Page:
“Found their overwatch,” I said, directing the other two to what I had seen. “Doesn’t seem he’s too smart, either. Sitting on the very top of the hill makes him easy to spot against the clear sky.”

“Nice find,” Ajax said. “Don’t worry too much ‘bout him, but keep an eye on him in case things go south.” I turned my attention back to the deal. Crates were being moved onto the other trailer, and the deal seemed to have been struck.

But just as the last few crates were being unloaded, the captain said something that had the other group reaching for sidearms. Tanno’s voice spoke quietly, “something’s wrong.”

“Hold,” Ajax cautioned. The captain had his arms up, pointing and gesturing angrily. His left hand made a short cut through the air. “That’s the warning signal,” Ajax said. “Something’s definitely wrong. If they draw weapons, fire.”

“You take the one in front,” Tanno said. “I got the big guy at his side.”

Almost before the sniper had finished speaking the foremost leather clad figure drew a sidearm and raised it towards the captain.The bullet hit him before he was finished with the motion, square in the chest. He fell backwards as I chambered another round and turned towards the enemy sniper on the far hilltop. The silhouette was clearly visible against the blue sky, and it made an easy target. I fired. The prone figure didn’t move, but I was sure I hit him and there was no return fire.

I moved back to the group by the rovers. The shaved men had taken refuge behind crates, but not fast enough to avoid two of their number falling to shots from Tanno. The two groups exchanged fire, the reports echoing off the hills, but to no avail other than keeping everyone behind cover. I took a shot at a shaved head that peaked out from behind the crates, but the target ducked back down just in time.

The Ursa’s turrets turned towards the Viper group and began firing at the crates. I shot at the turret but even the high powered rifle was ineffective against the armor. A grenade went out, landing on top of the Ursa, shredding the turret’s armor and silencing it. The Ursa tried to back out and drive away, but Grimes lunged forward and planted something on the side. A heartbeat later an explosion ripped open the door of the vehicle, and Grimes tossed another grenade inside. The Ursa rolled to a halt.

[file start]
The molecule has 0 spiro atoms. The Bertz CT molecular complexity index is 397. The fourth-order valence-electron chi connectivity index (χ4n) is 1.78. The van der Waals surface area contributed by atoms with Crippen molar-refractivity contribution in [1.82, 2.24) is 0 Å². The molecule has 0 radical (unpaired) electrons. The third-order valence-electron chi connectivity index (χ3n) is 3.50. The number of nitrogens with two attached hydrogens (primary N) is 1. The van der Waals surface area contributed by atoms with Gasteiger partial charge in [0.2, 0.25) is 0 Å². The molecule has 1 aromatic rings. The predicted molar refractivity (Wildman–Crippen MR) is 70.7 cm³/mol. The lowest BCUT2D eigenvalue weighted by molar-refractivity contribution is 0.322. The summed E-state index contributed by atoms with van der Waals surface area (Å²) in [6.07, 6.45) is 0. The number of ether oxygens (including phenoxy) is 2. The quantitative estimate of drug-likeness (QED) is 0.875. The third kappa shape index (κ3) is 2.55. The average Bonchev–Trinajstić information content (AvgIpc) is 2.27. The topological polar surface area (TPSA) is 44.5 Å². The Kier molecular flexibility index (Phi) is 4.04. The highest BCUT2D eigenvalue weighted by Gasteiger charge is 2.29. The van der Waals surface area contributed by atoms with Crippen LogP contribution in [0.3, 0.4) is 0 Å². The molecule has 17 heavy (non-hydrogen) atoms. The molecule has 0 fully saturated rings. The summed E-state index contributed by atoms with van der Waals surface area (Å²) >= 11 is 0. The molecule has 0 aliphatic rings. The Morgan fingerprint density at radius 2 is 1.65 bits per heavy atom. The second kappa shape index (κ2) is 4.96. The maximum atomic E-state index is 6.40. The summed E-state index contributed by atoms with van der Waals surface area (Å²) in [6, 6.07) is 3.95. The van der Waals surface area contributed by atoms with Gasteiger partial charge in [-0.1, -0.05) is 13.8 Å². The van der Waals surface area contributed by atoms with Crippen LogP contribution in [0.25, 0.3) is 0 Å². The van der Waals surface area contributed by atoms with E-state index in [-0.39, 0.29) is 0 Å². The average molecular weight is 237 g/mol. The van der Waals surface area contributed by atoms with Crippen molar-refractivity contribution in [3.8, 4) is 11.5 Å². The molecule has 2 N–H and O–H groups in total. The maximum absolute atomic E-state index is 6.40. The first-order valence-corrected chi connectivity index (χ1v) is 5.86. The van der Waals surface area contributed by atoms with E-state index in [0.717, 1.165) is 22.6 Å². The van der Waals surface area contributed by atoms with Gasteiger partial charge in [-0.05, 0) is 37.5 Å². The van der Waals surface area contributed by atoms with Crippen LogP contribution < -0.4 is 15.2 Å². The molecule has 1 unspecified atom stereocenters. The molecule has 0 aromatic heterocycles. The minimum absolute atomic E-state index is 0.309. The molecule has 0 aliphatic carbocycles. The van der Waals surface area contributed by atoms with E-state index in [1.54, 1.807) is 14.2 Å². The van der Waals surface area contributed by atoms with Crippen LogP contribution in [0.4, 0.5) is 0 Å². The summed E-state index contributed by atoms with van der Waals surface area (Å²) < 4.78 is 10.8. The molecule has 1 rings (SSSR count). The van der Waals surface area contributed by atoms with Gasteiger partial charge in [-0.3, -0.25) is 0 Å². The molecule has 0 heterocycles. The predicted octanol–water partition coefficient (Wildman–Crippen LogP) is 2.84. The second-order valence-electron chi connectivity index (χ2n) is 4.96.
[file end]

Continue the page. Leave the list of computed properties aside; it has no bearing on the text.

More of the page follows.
“It’s not over yet!” Ajax warned, and as if on cue a ship rose from the far mouth of the valley, advancing on us. A Constellation.

“It’s coming for us,” I yelled, and it was. It didn’t make for the rovers or the cargo, but instead chose to make a beeline for the hill. “It’s got our position!”

We jumped to our feet, leaving the rifles behind as we ran back up the slope. Just in time we crested the hill and tumbled down the other side as lasers lit up the ridge. The Constellation soared overhead, the lower turret turning around to pound the area with fire. But Vipers were manning the turrets on our two ships as well, and multiple streams of fire pounded into the ship’s shields. The Constellation banked and roared away, taking multiple hits and leaving a trail of smoke as it fled over the horizon. We had won.

“What happened?” Ajax asked as we rejoined the others by the ships.

“Bastards tried to rip us off,” the captain answered. “Tried to pass off a fake credit transaction, but it was an amateur job. You all right?”

“No injuries,” Ajax assured him. “Though the rifles are dust. And the pup ghosted two men.”

“Nice shootin’,” the captain said as he slapped me on the shoulder.

It was as if the touch flipped a switch inside me, made me register what had just happened. I had just shot and killed two people. I had never met them, had no personal reason to want them dead. But my finger twitched, and a kilometer away they had died. My heart was racing, and I felt I was going to be sick. They were probably bad people, a voice tried to rationalize in my head. But they were people. They had had lives and dreams and families. And I had brought those lives to an abrupt end, here in a dusty wasteland amongst rust red hills.



Director of Fiction

Moonlighting as a writer in her spare time StormyWinters combines her passion for the written word and love of science fiction resulting in innumerable works of fiction. As the Director of Fiction, she works with a fantastic team of writers to bring you amazing stories that transport you to new places week after week.